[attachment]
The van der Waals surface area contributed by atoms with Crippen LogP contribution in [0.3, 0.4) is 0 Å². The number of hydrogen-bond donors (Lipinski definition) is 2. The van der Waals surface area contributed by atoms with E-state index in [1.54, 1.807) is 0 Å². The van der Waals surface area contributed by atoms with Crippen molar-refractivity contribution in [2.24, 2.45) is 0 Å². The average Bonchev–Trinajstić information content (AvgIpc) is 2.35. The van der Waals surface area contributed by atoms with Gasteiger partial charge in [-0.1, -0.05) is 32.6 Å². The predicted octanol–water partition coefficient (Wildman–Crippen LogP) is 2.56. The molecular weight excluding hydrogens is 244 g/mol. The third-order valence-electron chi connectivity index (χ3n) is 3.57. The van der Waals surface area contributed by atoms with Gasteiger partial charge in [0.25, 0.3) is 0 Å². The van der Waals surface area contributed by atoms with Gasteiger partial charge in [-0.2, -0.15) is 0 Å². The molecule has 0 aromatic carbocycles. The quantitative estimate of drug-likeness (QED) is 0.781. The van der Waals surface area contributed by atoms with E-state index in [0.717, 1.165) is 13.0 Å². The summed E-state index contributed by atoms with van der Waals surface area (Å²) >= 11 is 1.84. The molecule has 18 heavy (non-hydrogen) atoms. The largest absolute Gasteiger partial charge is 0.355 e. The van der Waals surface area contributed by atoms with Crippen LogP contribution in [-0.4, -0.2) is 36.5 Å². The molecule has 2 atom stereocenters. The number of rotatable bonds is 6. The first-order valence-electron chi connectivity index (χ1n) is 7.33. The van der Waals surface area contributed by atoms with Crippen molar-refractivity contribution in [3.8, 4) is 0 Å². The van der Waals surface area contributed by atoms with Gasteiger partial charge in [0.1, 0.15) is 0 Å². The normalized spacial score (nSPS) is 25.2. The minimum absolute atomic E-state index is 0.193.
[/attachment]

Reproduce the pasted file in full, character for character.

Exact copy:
The van der Waals surface area contributed by atoms with Crippen LogP contribution in [0.3, 0.4) is 0 Å². The number of hydrogen-bond donors (Lipinski definition) is 2. The van der Waals surface area contributed by atoms with E-state index in [1.54, 1.807) is 0 Å². The van der Waals surface area contributed by atoms with Crippen molar-refractivity contribution in [2.24, 2.45) is 0 Å². The average Bonchev–Trinajstić information content (AvgIpc) is 2.35. The van der Waals surface area contributed by atoms with Gasteiger partial charge in [-0.1, -0.05) is 32.6 Å². The predicted octanol–water partition coefficient (Wildman–Crippen LogP) is 2.56. The molecular weight excluding hydrogens is 244 g/mol. The third-order valence-electron chi connectivity index (χ3n) is 3.57. The van der Waals surface area contributed by atoms with Gasteiger partial charge in [0.25, 0.3) is 0 Å². The van der Waals surface area contributed by atoms with Gasteiger partial charge in [-0.2, -0.15) is 0 Å². The molecule has 0 aromatic carbocycles. The quantitative estimate of drug-likeness (QED) is 0.781. The van der Waals surface area contributed by atoms with E-state index in [0.717, 1.165) is 13.0 Å². The summed E-state index contributed by atoms with van der Waals surface area (Å²) >= 11 is 1.84. The molecule has 18 heavy (non-hydrogen) atoms. The largest absolute Gasteiger partial charge is 0.355 e. The van der Waals surface area contributed by atoms with Crippen LogP contribution in [-0.4, -0.2) is 36.5 Å². The molecule has 2 atom stereocenters. The number of rotatable bonds is 6. The first-order valence-electron chi connectivity index (χ1n) is 7.33. The van der Waals surface area contributed by atoms with Crippen molar-refractivity contribution in [3.8, 4) is 0 Å². The van der Waals surface area contributed by atoms with Gasteiger partial charge in [0.1, 0.15) is 0 Å². The normalized spacial score (nSPS) is 25.2. The minimum absolute atomic E-state index is 0.193.